Often, people who are diagnosed with progressive keratoconus are hearing about the condition for the first time. This can lead to many questions and concerns for individuals and their families regarding the future and available keratoconus treatment options. They may learn that keratoconus is an eye condition in which the cornea weakens and thins over time, causing a cone-like bulge and optical irregularity. The condition can progress and lead to significant visual loss, and in severe cases, the need for a corneal transplant. That’s why early detection and treatment are crucial when it comes to keratoconus.
Luckily, there is a treatment option available that is widely covered by insurance. The FDA-approved iLink® cross-linking procedure stiffens the cornea to slow or halt the progression of keratoconus and preserve vision. The video below explains more about the iLink® procedure for progressive keratoconus. We hope watching it helps you better understand your treatment journey with keratoconus!
For additional information on keratoconus and available treatment options such as iLink® for progressive keratoconus the only FDA-approved cross-linking procedure, visit our website and follow Living with KC on Twitter, Instagram, and Facebook.
If you have been having troublesome vision problems that interfere with the way you see the world, your doctor may have mentioned the condition keratoconus, or KC. KC is a progressive eye disorder that usually appears in people in their teens or early twenties. KC impacts the cornea, the dome-shaped clear covering on the front of your eye that bends light so you can properly focus on images. In people with KC, the cornea weakens and thins over time causing a cone-like bulge to form. This can result in significant visual loss and, in severe cases, the need for a corneal transplant.
The good news is that there is now a first-of-its-kind, FDA-approved therapy that can treat progressive keratoconus. It’s called iLink® corneal cross-linking and it’s widely covered by insurance. iLink® corneal cross-linking is a minimally invasive outpatient procedure that uses specially formulated prescription eye drops called Photrexa® and Photrexa® Viscous, combined with ultraviolet light from the KXL® system. This combination is what helps stiffen and strengthen the cornea that has been weakened by disease.
Overall, the goal of iLink® corneal cross-linking is to slow or halt progressive keratoconus to preserve vision. The procedure takes about an hour. Typically, you will be awake during the treatment. You will be given relaxing medication and numbing eye drops. Then the thin layer on the surface of the cornea, called the epithelium, will be gently removed. Following the procedure, the epithelium will begin to heal naturally. Photrexa® Viscous eye drops will be placed in your eye for at least 30 minutes. Depending on the thickness of your cornea, Photrexa® drops may also be required. The cornea is then exposed to ultraviolet light for another 30 minutes while additional Photrexa® Viscous drops are applied.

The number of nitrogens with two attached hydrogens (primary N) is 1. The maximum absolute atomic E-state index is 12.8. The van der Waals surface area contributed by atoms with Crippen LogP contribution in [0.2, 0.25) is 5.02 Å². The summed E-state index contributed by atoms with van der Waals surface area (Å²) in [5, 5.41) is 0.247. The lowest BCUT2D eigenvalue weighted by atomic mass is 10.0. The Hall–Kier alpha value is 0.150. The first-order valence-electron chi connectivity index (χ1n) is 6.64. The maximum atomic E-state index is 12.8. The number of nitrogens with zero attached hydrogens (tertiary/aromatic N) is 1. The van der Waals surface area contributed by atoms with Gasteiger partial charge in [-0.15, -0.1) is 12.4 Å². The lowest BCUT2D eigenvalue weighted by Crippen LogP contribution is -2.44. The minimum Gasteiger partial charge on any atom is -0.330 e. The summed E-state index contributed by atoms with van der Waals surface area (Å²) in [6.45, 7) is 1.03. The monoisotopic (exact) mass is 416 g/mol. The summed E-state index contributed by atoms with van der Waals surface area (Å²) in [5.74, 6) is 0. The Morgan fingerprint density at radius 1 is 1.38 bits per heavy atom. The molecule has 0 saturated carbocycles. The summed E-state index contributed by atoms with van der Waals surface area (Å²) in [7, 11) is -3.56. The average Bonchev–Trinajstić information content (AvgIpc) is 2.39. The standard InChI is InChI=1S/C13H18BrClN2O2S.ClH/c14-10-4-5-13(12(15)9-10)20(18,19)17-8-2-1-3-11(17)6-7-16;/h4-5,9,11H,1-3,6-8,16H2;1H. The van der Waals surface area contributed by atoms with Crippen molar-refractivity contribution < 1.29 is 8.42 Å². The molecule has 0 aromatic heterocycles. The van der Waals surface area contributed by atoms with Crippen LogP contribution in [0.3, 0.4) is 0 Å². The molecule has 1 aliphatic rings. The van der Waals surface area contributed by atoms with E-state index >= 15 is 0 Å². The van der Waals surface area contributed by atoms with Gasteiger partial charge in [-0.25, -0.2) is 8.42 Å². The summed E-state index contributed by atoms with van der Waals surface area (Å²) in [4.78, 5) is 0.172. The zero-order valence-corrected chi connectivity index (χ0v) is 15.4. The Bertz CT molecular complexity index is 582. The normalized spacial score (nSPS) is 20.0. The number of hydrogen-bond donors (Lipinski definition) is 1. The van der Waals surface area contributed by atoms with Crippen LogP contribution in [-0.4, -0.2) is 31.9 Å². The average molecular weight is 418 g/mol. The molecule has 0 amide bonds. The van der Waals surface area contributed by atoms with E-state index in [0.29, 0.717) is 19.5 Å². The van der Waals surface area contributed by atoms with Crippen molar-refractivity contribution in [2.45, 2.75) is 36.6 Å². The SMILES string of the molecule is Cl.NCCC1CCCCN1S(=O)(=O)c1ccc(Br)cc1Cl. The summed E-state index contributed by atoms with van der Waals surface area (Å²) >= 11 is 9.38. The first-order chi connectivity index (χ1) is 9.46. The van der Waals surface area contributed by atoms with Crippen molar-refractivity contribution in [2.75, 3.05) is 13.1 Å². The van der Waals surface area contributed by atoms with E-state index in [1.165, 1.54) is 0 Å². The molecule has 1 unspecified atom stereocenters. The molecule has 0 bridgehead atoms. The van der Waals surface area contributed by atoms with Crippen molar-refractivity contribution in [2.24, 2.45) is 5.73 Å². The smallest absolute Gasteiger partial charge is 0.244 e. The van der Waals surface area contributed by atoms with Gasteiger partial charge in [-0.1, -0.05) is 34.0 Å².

After the procedure, you may experience some sensitivity to light and an uncomfortable sensation in your eye. Without treatment, keratoconus may cause your vision to deteriorate, sometimes rapidly. Cross-linking is not intended to improve your eyesight but can slow or halt the progression of keratoconus to preserve vision.
If you’ve been diagnosed with progressive KC, talk to your doctor to see if corneal cross-linking is right for you. You can find a list of doctors who are familiar with keratoconus and cross-linking at LivingwithKC.com. iLink® corneal cross-linking is the first and only therapeutic solution to receive FDA approval for the treatment of progressive keratoconus and it is widely covered by insurance. The procedure is the only therapeutic treatment available to slow or halt the progression of this sight-threatening disease.
The most common side effects are haze, inflammation, fine white lines, disruption of surface cells, eye pain, reduced sharpness of vision, and blurred vision. Ulcerative keratitis, a potentially serious eye infection, can occur. Your doctor should monitor you for resolution of epithelial defects if they occur. These are not all the side effects of corneal cross-linking. The FDA-approved prescribing information can be found at LivingwithKC.com. You are encouraged to report negative side effects of prescription drugs to the FDA.
Visit FDA.gov/medwatch or call 1-800-FDA-1088. The safety and effectiveness of corneal cross-linking has not been established in pregnant women, women who are breastfeeding, patients who are less than 14 years of age, and patients 65 years of age or older. Cross-linking is only performed by specialists and the iLink® corneal cross-linking procedure from Glaukos is the only FDA-approved therapeutic solution for the treatment of progressive keratoconus.
You can find a doctor near you through the locator tool on LivingwithKC.com.